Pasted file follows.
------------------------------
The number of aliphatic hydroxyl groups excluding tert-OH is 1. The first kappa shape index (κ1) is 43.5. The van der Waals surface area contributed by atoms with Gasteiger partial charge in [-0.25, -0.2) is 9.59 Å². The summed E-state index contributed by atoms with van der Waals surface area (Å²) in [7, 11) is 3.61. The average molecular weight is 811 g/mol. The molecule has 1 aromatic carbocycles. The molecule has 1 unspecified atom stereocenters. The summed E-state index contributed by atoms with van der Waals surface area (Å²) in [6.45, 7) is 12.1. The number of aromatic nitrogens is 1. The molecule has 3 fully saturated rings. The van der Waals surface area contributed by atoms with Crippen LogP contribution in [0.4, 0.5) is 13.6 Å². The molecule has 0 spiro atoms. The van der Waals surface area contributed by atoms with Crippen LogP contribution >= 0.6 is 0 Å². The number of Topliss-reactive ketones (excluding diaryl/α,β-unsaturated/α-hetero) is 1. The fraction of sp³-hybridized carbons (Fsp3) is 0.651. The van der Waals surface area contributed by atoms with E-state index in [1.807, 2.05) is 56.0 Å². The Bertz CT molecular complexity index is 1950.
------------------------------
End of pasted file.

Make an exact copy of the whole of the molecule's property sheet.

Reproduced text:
The number of aliphatic hydroxyl groups excluding tert-OH is 1. The first kappa shape index (κ1) is 43.5. The van der Waals surface area contributed by atoms with Gasteiger partial charge in [-0.25, -0.2) is 9.59 Å². The summed E-state index contributed by atoms with van der Waals surface area (Å²) in [7, 11) is 3.61. The average molecular weight is 811 g/mol. The molecule has 1 aromatic carbocycles. The molecule has 1 unspecified atom stereocenters. The summed E-state index contributed by atoms with van der Waals surface area (Å²) in [6.45, 7) is 12.1. The number of aromatic nitrogens is 1. The molecule has 3 fully saturated rings. The van der Waals surface area contributed by atoms with Crippen LogP contribution in [0.4, 0.5) is 13.6 Å². The molecule has 0 spiro atoms. The van der Waals surface area contributed by atoms with Crippen LogP contribution >= 0.6 is 0 Å². The number of Topliss-reactive ketones (excluding diaryl/α,β-unsaturated/α-hetero) is 1. The fraction of sp³-hybridized carbons (Fsp3) is 0.651. The van der Waals surface area contributed by atoms with E-state index in [1.807, 2.05) is 56.0 Å². The Bertz CT molecular complexity index is 1950.